Taiso Yoshitoshi (1839 - 1892) Ushiwaka Maru (Yoshitsune) learns Martial Arts From Sojobo, King of the Tengu, 1880. Oban triptych.
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In August 2013 we looked at the influence of Kuniyoshi on his pupil, the great genius of the late nineteenth century, Yoshitoshi. The show included this intriguing triptych that seems to be a compendium of other artist’s treatment of the same subject. A masterpiece of Japanese art and a triumph of technical woodblock printing, the print features in the collections of every major art museum across the world.
This magnificent triptych depicts the mysterious King of the Tengu, Sojobo (literally, High Priest), teaching the legendary Japanese warrior Minamoto no Yoshitsune the art of fighting. The Kuniyoshi oban of the same subject acts as a model for the figure of Yoshitsune and the pine forest setting. Yoshitsune, who was known as Ushiwaka-Maru as a boy, was the youngest son of Minamoto Yoshitomo, killed by order of the leader of the Taira-clan. Ushiwaka was arrested together with his mother and two brothers, and given over to a monastery. When he became aware of his family history he vowed revenge on the Taira. During his outings in the forest, he met with an old man, red faced and with an unusually long nose. This was the powerful Sojobo, King of the Tengu. Tengu are legendary demons of the forest, skilled at fighting and with long bird like faces. Sojobu, recognising the skill of the boy, taught him how to fight like a Tengu. Yoshitsune is often pictured as a young man fighting the monk Benkei on Gojo Bridge - flying through the air in the manner of a Tengu.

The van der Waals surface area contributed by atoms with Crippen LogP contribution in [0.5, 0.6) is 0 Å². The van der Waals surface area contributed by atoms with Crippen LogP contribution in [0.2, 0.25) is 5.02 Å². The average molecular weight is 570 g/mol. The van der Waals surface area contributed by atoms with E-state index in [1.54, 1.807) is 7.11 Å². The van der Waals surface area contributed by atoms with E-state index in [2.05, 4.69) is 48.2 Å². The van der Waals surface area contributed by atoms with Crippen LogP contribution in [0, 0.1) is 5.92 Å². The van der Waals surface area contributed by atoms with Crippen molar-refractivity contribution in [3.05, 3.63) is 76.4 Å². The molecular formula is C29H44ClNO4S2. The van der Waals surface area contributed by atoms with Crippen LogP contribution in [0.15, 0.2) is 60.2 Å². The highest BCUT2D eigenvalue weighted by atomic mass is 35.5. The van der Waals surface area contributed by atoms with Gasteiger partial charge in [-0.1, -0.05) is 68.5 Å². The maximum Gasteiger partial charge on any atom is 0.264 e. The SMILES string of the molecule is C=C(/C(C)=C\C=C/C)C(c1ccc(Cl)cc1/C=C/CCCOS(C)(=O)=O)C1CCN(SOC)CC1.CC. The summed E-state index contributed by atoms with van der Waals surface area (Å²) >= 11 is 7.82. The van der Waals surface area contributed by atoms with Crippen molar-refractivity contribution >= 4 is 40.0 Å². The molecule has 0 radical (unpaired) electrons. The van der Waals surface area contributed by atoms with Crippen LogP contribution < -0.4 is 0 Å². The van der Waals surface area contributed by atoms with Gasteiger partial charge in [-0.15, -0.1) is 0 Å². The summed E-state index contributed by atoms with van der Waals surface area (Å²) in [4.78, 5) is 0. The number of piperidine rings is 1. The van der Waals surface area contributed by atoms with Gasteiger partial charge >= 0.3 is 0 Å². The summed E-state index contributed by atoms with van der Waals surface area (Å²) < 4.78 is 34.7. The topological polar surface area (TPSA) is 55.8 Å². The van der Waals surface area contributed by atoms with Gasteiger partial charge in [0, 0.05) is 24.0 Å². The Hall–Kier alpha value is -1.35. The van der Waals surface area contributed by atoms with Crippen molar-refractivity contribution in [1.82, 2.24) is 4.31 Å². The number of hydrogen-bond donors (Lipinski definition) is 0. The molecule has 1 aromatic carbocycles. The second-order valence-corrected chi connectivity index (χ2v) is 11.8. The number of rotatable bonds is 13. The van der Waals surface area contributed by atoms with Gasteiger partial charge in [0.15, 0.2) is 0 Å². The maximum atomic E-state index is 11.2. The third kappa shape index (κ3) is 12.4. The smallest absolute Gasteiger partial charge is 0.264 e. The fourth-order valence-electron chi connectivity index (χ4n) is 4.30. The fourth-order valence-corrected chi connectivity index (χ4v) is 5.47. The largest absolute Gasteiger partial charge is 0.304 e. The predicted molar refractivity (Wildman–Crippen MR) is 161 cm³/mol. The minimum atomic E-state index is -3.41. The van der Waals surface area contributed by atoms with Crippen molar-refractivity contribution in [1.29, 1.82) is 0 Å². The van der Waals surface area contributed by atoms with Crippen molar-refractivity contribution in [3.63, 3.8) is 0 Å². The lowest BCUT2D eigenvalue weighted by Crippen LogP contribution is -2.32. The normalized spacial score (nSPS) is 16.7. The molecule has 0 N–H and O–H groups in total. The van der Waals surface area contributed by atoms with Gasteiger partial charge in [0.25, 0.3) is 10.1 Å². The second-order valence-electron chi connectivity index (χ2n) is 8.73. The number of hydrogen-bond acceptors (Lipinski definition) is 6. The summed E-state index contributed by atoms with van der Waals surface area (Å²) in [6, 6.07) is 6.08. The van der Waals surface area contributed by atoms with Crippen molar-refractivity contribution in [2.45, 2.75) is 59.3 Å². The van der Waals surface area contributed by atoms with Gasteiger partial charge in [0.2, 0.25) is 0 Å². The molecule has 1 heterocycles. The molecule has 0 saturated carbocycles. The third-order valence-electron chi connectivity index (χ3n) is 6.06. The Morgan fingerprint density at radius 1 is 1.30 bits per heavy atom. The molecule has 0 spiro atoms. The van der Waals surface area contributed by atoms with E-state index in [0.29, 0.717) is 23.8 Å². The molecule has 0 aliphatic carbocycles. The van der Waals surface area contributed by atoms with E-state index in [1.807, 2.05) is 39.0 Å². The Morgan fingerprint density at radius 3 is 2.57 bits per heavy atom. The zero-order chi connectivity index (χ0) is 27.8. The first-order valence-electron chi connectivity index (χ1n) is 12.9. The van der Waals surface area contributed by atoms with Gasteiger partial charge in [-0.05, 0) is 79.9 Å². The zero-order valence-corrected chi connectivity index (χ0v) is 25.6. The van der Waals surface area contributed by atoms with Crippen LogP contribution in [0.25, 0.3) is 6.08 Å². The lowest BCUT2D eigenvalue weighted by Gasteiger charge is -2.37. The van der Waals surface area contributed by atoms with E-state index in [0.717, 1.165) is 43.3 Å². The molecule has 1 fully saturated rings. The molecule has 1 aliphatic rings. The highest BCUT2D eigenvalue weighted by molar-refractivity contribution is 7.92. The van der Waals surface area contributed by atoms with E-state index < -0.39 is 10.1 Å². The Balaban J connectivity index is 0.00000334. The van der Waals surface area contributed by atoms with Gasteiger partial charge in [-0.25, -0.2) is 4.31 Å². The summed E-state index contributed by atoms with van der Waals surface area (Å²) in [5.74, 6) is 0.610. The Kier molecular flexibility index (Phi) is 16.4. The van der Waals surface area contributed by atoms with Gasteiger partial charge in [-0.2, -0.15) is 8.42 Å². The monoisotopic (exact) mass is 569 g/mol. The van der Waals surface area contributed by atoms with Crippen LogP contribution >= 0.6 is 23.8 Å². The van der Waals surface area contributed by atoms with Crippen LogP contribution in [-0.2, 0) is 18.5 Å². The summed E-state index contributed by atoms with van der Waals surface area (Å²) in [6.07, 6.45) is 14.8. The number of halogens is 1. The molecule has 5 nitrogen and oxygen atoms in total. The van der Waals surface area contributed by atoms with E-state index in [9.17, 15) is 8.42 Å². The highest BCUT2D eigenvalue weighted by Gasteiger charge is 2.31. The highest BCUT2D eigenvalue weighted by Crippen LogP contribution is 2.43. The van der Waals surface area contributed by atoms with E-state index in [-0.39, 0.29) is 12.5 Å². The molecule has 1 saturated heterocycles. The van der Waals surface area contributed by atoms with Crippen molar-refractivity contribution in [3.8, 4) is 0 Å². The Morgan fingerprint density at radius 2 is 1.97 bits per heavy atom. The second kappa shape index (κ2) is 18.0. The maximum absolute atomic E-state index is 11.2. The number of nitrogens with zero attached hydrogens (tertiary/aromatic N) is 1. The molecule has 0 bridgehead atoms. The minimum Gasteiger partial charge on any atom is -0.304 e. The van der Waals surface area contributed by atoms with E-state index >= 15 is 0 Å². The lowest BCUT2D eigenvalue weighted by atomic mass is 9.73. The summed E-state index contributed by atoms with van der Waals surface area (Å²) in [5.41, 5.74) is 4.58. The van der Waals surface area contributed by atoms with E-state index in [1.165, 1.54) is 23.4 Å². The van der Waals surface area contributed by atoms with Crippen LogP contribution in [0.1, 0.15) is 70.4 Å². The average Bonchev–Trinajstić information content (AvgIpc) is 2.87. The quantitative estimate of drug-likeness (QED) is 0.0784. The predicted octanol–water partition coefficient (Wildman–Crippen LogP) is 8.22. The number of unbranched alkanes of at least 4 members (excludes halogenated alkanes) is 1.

The subject had been tackled before by Kunisada in a print that bears many similarities in overall design and composition. Yoshitoshi attempted an almost identical composition in the 1860’s but this enigmatic print is by far the most successful of the subject and the most original. It is a fine piece, in the mature style that Yoshitoshi came to adopt in the 1880’s. Sojobo sits in the right hand panel observing Yoshitsune fighting off several flying tengu whilst others watch from behind the trees in the centre panel. One of Yoshitoshi’s best triptychs, the image is very famous although actual copies are hard to come by.
Three separate sheets, colour, condition and impression are all very fine.
70cm x 35cm.